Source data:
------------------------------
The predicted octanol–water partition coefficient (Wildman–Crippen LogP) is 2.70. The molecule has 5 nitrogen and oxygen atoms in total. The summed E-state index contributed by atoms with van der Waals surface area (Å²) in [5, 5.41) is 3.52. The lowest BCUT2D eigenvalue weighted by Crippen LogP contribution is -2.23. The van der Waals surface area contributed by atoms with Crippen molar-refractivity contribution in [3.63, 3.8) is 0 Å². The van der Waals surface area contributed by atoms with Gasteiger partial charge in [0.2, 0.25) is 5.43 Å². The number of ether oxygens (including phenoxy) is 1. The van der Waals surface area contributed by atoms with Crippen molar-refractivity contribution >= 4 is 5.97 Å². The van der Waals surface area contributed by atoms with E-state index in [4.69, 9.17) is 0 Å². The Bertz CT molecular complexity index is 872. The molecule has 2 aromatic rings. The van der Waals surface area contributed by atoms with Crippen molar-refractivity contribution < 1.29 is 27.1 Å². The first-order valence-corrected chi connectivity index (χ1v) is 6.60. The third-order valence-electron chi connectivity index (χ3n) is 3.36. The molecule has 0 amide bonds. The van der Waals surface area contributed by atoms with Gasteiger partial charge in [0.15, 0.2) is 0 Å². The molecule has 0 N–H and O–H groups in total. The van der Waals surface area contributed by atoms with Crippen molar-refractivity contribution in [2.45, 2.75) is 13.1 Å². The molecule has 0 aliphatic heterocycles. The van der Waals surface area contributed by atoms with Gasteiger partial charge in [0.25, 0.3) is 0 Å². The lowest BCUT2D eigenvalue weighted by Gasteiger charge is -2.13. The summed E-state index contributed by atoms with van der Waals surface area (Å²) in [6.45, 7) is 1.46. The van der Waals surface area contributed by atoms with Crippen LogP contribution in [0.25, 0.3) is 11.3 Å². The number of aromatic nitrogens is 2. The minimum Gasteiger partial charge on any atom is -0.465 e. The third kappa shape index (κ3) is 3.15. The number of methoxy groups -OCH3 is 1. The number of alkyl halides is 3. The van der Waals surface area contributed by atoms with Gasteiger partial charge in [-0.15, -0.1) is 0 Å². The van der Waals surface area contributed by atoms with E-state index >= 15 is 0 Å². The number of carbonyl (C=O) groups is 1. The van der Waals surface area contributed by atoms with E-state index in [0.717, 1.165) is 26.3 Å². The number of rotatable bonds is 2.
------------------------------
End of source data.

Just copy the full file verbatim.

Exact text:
The predicted octanol–water partition coefficient (Wildman–Crippen LogP) is 2.70. The molecule has 5 nitrogen and oxygen atoms in total. The summed E-state index contributed by atoms with van der Waals surface area (Å²) in [5, 5.41) is 3.52. The lowest BCUT2D eigenvalue weighted by Crippen LogP contribution is -2.23. The van der Waals surface area contributed by atoms with Crippen molar-refractivity contribution in [3.63, 3.8) is 0 Å². The van der Waals surface area contributed by atoms with Gasteiger partial charge in [0.2, 0.25) is 5.43 Å². The number of ether oxygens (including phenoxy) is 1. The van der Waals surface area contributed by atoms with Crippen molar-refractivity contribution >= 4 is 5.97 Å². The van der Waals surface area contributed by atoms with E-state index in [4.69, 9.17) is 0 Å². The Bertz CT molecular complexity index is 872. The molecule has 2 aromatic rings. The van der Waals surface area contributed by atoms with Crippen molar-refractivity contribution < 1.29 is 27.1 Å². The first-order valence-corrected chi connectivity index (χ1v) is 6.60. The third-order valence-electron chi connectivity index (χ3n) is 3.36. The molecule has 0 amide bonds. The van der Waals surface area contributed by atoms with Gasteiger partial charge in [0.15, 0.2) is 0 Å². The molecule has 0 N–H and O–H groups in total. The van der Waals surface area contributed by atoms with Crippen molar-refractivity contribution in [2.45, 2.75) is 13.1 Å². The molecule has 0 aliphatic heterocycles. The van der Waals surface area contributed by atoms with Gasteiger partial charge in [0.25, 0.3) is 0 Å². The lowest BCUT2D eigenvalue weighted by Gasteiger charge is -2.13. The summed E-state index contributed by atoms with van der Waals surface area (Å²) in [6.45, 7) is 1.46. The van der Waals surface area contributed by atoms with Crippen LogP contribution in [0.25, 0.3) is 11.3 Å². The number of aromatic nitrogens is 2. The minimum Gasteiger partial charge on any atom is -0.465 e. The third kappa shape index (κ3) is 3.15. The number of methoxy groups -OCH3 is 1. The number of alkyl halides is 3. The van der Waals surface area contributed by atoms with Gasteiger partial charge in [-0.15, -0.1) is 0 Å². The van der Waals surface area contributed by atoms with E-state index >= 15 is 0 Å². The number of carbonyl (C=O) groups is 1. The van der Waals surface area contributed by atoms with E-state index in [0.717, 1.165) is 26.3 Å². The number of rotatable bonds is 2.